Especially without a car, Paris is a relatively easy city to get around. The metro is good and now there are lots of new transport sharing businesses all vying for customers (in the past 12 months there has been 12 new scooter startups alone). I tried out a scooter sharing service called Lime. According to their website have vehicles, bikes and scooters in over 200 countries already. It was really easy to do, just download their App and create an account (I did it in 3 mins next to the scooter). Then scan the barcode on the frame and the bike kicks into life and off you go.
The maximum speed is only about 16mph, but when you’re mingling with the enthusiastic Parisian rush hour it can certainly pump your adrenaline. Ride past the Louvre by twilight and follow the river up to the Eiffel Tower, it’s a breathtakingly beautiful city and an electric scooter is a wonderful way to discover its delights.
Another great thing is that the scooters are everywhere, plus you can leave them virtually wherever you want (annoyingly except by the Louis Vuitton Foundation and a few other places just out of the heart out of Paris). It costs about €6 for a 10-15 minute ride and you’re billed automatically once you end your trip.
Just make sure you are careful and ride sensibly (a helmet is recommended and don’t ride on the pavement or you’ll get fined) and remember not everyone is as good at driving as the British.
For more info visit www.li.me
Where to Stay
This beautiful Hotel located close to the Arc Du Triomphe down a quiet side street really encapsulates the true sense of the word ’boutique’. There are only 25 rooms, so the first thing I would say is book early!
I stayed in the ground floor ‘suite’ which is modern and bright with a cool TV area and pristine double shower. It feels like no expense has been spared and the room has a hi-tech sliding roof for privacy and the low Japanese style bed which is very (very) comfortable. Adjacent to the suite is a chic reading room and a beautiful, luxurious lounge area. If the weather gets too bad it’s a place you could happily while away an afternoon in. There is an honesty bar and free herbal tea and Nespresso coffee.
Every day there is a new homemade cake (we had yoghurt cake) for the guests to enjoy free of charge. Meanwhile downstairs there is an immaculate small spa and fitness area and it’s also possible to book a massage.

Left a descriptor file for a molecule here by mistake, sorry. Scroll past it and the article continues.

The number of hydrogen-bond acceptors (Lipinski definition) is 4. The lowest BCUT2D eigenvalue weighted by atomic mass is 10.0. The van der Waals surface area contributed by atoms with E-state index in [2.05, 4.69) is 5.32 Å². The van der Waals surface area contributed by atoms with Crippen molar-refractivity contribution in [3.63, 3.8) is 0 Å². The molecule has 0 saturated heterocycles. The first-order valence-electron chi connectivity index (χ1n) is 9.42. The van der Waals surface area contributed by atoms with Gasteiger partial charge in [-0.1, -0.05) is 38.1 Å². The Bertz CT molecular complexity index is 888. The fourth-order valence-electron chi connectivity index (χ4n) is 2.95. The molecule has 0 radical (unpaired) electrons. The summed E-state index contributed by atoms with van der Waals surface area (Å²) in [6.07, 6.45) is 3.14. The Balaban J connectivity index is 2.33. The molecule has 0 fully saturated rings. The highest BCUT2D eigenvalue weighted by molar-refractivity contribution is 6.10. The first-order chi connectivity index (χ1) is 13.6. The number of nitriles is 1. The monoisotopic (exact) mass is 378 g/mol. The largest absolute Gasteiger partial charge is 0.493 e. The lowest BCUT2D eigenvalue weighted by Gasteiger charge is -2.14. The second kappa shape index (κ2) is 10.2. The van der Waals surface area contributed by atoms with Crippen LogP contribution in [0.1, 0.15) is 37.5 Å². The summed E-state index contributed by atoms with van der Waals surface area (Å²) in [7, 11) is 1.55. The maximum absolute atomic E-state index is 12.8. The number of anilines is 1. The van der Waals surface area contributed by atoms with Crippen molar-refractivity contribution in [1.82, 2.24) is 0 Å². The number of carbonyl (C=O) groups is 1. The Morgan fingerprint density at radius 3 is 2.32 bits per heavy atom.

During the early evening you are welcome to take an ‘Aperitivo’. It’s an opportunity to mix your very own complimentary cocktail, with all the ingredients laid out next to the recipe. This month it is ‘Southside Fizz’. I think its a fab idea and if you don’t have bar experience don’t worry, the staff at the Hotel are really helpful. There is no restaurant, but the continental breakfast is fantastic with locally sourced produce and the best cheeses and gorgeous (proper French) croissants.
The Hotel is on a street with about five or six Oriental / Chinese / Thai Restaurants. Unfortunately, I can’t remember the one we tried but it was bustling and brilliant. On the corner of the street is a typical French cafe/bistro/wine bar where you can happily watch the world go past with a glass of red wine in your hand.
Overall Flanelles is a fantastic Hotel run by a young and enthusiastic team that genuinely seem to really enjoy working there. Definitely recommended.
Hotel Flanelles Paris
14 Rue Brey, 75017 Paris, France
La Maison Favart
The second Hotel of my visit to the city of Love is ‘La Maison Favart’. Located in a central location, in a quiet side street opposite the famous grand Opéra Comique and just 20 mins walk south to the Louvre. There are three metro stations within five minutes’ walk so getting around is very easy and there’s plenty of exclusive French department stores close by, so it’s a good base for shopaholics too.
The Hotel is steeped in Parisian history and it was originally built as the residence of Charles Simon Favart, the famous French playwright. He fell in love with a young actress known as Mademoiselle Chantilly and they lived here for many years. There are paintings of Charles and his wife in the hotel’s wonderfully elegant reception, and the 18th century decor takes you back to another time and place (but with the benefit of fast Wi-Fi).
Originally the downstairs of the Hotel was the horses stables and you can still see the wooden beams today. The bedrooms are as equally as elegant with original features such as baroque prints and stripy wallpaper. It’s possible to stay in Favart’s original living quarters, which is very grandiose indeed… (see the video below).
On the lower floor, there is a small spa with Sauna and plunge pool, it is full of character and there is also a special massage machine available for Hotel clients that uses water technology to ease tired muscles. It’s a bit weird to start, but it’s fantastic!
La Maison Favart – 5 Rue de Marivaux, 75002 Paris, France www.lamaisonfavart.com
The easiest and most convenient way to get to Paris (from London anyway) is via Eurostar. Travelling time is just over 2 hours and there are currently 10 trains per day.
For more info visit www.eurostar.com